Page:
Second, it's impossible to know the counterfactual: how much better off we would have been had our immigration policies been more welcoming to skilled people? American citizens like Bill Gates, Sergey Brin, and Mark Zuckerberg made brave decisions to drop out of school and start some of the most successful companies in the history of the planet. As a former foreign doctoral student, I can attest that under current immigration policies, such decisions are not easy to make for foreign students. For noncitizens trying to create a foothold in this country, it is virtually impossible to take the risks that these remarkable people took. With no clear path to citizenship, talented entrepreneurs who are foreign-born find it very risky to start businesses. Their options are limited to taking a salaried position with an employer who could sponsor their visa, or to marry an American. Our policies could be revised to promote entrepreneurial risk-taking by the top talent regardless of their country of origin, because just one Microsoft, or a Google or a Facebook, can change the world.
The blueprint offered by Senator Hatch and colleagues is full of sensible provisions, including work permits for spouses of H-1B workers. Talented people often meet and marry other educated, talented people, and having those productive spouses sit at home is a dead-weight loss to the United States economy. Residents in any major university town in the country will recognize ads from overqualified babysitters "informally" willing to look after your children.
This bill will receive predictable pushback with simplistic arguments from special interest groups worried about skilled migrants undercutting American wages. But as other research has shown, immigrants make a net positive contribution to the United States economy, as they create more jobs than they take away, and their presence increases income per worker in the United States. Arguments that skilled immigrants will displace American workers, and thereby prevent young Americans from pursuing degrees in science, fail to recognize that entrepreneurs and innovators start new companies and invent new products that employ more skilled workers. Do we really believe that people like Sergey Brin or Albert Einstein took away more jobs than they created? Or that Facebook, Instagram, or exciting new product lines from Google or Microsoft do not attract more young Americans to science?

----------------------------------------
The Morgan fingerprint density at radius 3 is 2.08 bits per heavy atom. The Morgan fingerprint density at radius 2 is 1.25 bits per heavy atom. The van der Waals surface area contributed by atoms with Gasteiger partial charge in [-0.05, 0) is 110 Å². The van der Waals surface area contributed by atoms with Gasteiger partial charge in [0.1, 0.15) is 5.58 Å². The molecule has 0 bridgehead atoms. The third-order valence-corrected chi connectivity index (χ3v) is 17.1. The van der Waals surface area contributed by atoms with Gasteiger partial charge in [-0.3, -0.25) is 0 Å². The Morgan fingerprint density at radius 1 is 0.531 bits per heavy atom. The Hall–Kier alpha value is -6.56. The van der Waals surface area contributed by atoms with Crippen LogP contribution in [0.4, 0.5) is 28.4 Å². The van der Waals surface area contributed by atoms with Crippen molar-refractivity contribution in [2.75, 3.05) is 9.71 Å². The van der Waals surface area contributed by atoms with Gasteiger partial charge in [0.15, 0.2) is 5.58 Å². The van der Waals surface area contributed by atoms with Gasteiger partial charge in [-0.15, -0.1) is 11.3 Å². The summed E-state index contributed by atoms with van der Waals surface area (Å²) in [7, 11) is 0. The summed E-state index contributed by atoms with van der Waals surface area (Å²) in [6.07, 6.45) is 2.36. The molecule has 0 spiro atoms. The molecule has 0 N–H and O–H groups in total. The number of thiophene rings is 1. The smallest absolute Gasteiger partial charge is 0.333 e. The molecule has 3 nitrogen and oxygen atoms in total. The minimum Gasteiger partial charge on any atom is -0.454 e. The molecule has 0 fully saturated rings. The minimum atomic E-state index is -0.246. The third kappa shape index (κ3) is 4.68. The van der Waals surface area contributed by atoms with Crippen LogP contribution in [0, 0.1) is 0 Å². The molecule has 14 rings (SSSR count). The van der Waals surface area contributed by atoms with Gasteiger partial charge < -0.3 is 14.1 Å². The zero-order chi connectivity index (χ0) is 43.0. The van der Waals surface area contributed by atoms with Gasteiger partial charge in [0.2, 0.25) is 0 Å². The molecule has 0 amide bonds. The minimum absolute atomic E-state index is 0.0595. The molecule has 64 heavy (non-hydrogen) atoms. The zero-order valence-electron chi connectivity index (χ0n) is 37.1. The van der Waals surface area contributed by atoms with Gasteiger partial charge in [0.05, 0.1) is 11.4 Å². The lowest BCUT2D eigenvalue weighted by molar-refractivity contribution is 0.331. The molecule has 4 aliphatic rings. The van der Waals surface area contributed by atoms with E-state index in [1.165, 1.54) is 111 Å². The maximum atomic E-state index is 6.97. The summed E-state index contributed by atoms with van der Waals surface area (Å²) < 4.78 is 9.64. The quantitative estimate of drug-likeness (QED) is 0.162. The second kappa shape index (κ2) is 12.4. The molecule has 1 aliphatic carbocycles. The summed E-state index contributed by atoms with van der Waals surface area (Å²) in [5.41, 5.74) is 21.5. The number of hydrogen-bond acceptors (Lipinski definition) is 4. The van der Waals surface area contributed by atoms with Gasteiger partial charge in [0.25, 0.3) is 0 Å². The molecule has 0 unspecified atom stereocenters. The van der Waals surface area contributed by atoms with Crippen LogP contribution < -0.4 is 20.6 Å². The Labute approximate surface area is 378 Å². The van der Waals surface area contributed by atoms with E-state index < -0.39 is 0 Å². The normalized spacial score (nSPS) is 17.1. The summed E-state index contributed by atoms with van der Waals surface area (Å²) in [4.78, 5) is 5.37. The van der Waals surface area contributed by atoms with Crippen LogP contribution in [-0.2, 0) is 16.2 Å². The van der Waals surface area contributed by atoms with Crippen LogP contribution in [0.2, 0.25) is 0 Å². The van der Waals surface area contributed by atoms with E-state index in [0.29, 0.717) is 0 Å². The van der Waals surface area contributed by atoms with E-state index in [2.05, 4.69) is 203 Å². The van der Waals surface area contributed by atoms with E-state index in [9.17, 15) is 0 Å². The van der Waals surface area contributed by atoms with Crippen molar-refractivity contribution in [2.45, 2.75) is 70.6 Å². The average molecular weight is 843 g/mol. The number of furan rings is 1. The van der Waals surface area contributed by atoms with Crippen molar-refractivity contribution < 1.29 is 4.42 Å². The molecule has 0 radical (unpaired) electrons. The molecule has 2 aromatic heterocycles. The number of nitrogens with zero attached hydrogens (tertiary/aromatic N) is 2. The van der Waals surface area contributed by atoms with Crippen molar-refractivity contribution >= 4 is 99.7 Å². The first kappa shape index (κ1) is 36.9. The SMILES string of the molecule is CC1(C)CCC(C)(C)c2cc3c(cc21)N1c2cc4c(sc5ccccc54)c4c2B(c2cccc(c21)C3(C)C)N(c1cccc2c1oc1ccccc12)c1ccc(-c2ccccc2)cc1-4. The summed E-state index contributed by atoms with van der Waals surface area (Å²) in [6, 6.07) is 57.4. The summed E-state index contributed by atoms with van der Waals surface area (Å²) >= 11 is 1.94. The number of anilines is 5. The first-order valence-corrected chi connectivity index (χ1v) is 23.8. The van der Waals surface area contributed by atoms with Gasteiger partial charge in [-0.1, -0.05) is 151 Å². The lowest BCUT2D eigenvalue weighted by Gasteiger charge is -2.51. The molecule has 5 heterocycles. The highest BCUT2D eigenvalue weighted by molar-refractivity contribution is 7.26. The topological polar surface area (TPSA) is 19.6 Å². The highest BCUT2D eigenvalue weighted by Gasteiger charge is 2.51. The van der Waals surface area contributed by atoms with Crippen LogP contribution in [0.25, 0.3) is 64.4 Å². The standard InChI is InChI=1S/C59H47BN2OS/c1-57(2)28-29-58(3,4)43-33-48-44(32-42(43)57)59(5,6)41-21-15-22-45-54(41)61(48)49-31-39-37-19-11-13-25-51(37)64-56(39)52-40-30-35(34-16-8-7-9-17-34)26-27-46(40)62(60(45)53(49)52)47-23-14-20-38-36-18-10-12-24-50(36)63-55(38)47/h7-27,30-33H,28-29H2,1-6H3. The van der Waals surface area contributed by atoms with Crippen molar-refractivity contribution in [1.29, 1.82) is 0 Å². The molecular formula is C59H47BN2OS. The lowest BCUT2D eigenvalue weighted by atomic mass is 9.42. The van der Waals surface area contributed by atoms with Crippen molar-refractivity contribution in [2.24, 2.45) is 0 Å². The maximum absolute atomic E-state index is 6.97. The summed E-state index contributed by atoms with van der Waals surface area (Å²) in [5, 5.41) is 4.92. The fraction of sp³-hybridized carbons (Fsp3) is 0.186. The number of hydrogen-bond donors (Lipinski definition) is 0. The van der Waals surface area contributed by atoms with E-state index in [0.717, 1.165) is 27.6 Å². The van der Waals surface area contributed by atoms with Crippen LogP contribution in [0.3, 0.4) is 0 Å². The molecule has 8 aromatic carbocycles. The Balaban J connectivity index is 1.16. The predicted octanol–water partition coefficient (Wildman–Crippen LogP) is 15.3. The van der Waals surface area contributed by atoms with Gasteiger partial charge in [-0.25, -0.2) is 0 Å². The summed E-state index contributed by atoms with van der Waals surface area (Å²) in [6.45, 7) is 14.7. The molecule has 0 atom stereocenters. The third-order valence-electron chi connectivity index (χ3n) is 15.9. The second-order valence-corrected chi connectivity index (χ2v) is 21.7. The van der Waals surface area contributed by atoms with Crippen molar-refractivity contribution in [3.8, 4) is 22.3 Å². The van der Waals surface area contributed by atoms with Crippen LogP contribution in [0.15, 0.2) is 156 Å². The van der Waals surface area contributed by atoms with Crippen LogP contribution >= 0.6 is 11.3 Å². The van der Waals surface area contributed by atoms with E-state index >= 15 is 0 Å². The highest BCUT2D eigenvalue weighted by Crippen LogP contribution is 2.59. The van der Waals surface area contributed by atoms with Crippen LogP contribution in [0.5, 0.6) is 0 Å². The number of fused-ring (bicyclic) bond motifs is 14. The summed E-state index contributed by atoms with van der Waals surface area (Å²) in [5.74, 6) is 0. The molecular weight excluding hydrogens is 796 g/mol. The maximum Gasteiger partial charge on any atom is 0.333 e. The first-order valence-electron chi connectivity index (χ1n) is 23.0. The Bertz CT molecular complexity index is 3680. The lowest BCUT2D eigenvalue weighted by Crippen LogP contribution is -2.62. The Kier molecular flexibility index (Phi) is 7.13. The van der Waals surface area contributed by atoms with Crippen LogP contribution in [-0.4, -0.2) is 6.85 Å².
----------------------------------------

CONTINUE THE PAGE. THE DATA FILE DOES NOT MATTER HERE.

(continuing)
If skilled foreigners getting stuck to their visa sponsors in indentured low-wage work is a concern, then visa policies should be reformed to allow foreign-born entrepreneurs the flexibility to start their own businesses, not to pursue policies that keep them from our shores. Indeed, the White House's proposal for immigration reform includes such a provision for a "start-up visa" for foreign-born entrepreneurs.
Another counterargument to high-skilled immigration involves the concept of "brain drain"—worries that by attracting talent here, we are taking away the best and the brightest from other countries that have greater need for that talent. The fact is, these immigrants typically contribute more to their countries of origin than people who are prevented from leaving at all. This is because of the tremendously higher productivity of workers educated in the United States. Labor is the second largest export from Bangladesh, the country where I was born, and remittances account for over 10 percent of our gross domestic product. I, like many other first-generation immigrants, have continued contributing to the development of my country of birth, by combining the skills I acquired in the United States with my context-specific knowledge to pursue research and policies that address some of the key public health and development challenges in Bangladesh. One project demonstrates, for example, that promoting internal (rural to urban) seasonal migration is a very cost-effective way to counter a recurring pre-harvest famine.
The internal migration strategy works because it creates a better match between where people are and where the complementary inputs (capital, jobs) are during certain seasons, and this leads to enhanced efficiency and productivity. Attracting talented people to the United States and allowing them to interact with the innovative universities and companies creates similar efficiency gains that can be a win-win for the source countries and for the United States.
A. Mushfiq Mobarak is an associate professor of economics at the Yale School of Management.